This meeting led to the creation of the Dominion of Canada, which was Britain’s first self-governing Dominion. This meant that Canada was still part of the British Empire; however, the British would have no say in how Canada’s government would be run. Instead, the British played a symbolic role in the Canadian government.

Canada would be responsible for all activities within its country. Britain still had influence over Canada in international affairs. Britain was responsible for foreign policy. Foreign policy is the government’s strategy in dealing with other nations. This meant that Britain could make negotiations with other countries on behalf of Canada. This also meant that Canada was not truly independent from Britain as a separate nation. Britain had influence over Canadian foreign policy until 1923.


Confederation refers to the process where the three colonies in Canada united to form a single federation called the Dominion of Canada. The provinces in the Dominion of Canada were Ontario, Québec, New Brunswick, and Nova Scotia. Confederation took place on July 1, 1867. Ottawa was selected as the capital city of the country and the parliament building was used as the main government building.

People celebrated confederation across the country by firing cannons and lighting fireworks. Canadians had a positive outlook for the future of their country. Today, July 1st is known as Canada Day.

An act is a piece of legislation that is passed by parliament. The British North America Act was the first act that made Canada independent but it was renamed to the Constitution Act in 1867.

Structure of the New Government

  • Canada’s government has a federal system that is responsible for managing the entire nation. Individual provinces would have a provincial government, each with their own set of responsibilities.
  • French and English would be Canada’s official languages.
  • The new government would have a combination of appointed and elected representatives. Specifically, the House of Commons would have elected representatives and the Senate would be appointed by the elected Prime Minister.
  • The new government would use a combination of representation by population and equal representation. The House of Commons would be based on representation by population. The Senate would be allocated evenly among regions.

Senate is a group in parliament that is appointed by the Prime Minister to represent various regions in the country.

The House of Commons is a group in parliament based on representation by population that is elected by voting citizens.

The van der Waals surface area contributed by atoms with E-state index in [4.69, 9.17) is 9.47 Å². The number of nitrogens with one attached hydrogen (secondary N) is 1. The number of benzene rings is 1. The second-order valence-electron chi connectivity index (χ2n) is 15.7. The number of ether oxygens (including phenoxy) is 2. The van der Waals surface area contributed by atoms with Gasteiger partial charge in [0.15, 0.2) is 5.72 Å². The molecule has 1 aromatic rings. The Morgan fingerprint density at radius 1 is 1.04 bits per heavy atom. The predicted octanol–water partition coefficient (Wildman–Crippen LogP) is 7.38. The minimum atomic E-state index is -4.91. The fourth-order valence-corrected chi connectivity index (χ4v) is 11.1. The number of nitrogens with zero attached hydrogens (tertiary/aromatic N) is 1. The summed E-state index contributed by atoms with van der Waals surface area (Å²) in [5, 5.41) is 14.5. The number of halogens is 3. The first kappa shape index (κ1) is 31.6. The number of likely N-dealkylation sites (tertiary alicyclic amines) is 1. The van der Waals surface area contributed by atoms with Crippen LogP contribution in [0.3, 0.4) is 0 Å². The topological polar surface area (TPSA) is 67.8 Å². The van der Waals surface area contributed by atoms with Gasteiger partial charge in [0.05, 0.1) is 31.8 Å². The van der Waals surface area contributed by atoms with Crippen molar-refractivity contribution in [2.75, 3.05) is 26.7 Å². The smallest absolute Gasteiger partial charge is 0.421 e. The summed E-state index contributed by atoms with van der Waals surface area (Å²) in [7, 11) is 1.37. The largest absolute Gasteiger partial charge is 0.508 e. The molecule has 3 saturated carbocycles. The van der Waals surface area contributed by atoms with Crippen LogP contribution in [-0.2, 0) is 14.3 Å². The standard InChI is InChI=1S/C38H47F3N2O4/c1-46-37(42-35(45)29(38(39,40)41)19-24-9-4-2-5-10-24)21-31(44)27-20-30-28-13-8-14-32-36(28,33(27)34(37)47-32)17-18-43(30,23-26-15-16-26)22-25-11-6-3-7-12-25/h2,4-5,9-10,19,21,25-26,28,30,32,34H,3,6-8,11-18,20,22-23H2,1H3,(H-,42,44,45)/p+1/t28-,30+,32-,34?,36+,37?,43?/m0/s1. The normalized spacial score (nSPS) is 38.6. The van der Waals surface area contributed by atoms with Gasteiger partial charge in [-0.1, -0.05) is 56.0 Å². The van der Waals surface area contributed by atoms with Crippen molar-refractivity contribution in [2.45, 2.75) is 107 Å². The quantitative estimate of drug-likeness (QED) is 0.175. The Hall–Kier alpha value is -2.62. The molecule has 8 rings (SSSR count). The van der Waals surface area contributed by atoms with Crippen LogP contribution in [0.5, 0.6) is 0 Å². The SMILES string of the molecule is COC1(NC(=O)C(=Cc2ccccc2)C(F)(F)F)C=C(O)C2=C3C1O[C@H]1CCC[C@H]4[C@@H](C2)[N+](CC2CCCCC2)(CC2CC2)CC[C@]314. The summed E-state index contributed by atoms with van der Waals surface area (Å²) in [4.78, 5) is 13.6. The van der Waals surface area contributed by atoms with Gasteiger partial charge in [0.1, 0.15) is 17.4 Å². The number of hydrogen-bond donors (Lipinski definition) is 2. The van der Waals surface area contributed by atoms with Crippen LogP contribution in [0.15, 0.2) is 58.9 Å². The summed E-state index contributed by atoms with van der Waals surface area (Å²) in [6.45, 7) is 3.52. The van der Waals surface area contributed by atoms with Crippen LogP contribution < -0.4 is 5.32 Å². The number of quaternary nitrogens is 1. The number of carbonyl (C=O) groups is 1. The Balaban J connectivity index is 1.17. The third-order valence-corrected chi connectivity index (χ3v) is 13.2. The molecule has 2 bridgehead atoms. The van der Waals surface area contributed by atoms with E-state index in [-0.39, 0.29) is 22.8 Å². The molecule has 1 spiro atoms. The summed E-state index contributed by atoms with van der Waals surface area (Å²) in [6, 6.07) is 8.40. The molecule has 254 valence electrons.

John A. Macdonald criticized the structure of the American government. He believed that the United States gave too much power and authority to the individual states. This would make the Americans not so “united” because each state would have different policies and rules. Macdonald even believed the structure of the American government led to the civil war in the United States.

In Canada, some responsibilities were given to the provincial/territorial governments, but the federal system remained responsible for managing the entire nation.

Jurisdiction is the official power to make legal decisions and judgments.

Women’s Rights in Canada

Emily Howard Jennings Stowe was a physician and school principal. She was born on May 1, 1831. She was also the founder of the Canadian Women’s Suffrage Association. Stowe is known for her many accomplishments, including being the first female school principal and the first female to practice medicine.

Stowe started her career at age 15 where she worked as a teacher at a school in Summerville, Ontario. After teaching for seven years, Stowe applied to many schools but was not admitted because she was female. She eventually was accepted into the Normal School in Upper Canada which was the only school that accepted females. She graduated and became the first female school principal in Ontario.

Stowe applied to the Toronto School of Medicine in 1865 but was rejected because she was female. During that time, women were not allowed to attend medical school. Instead, Stowe attended the New York Medical College for Women and graduated in 1867. After obtaining her education, Stowe came back to Canada and began practicing medicine in 1867 in Toronto.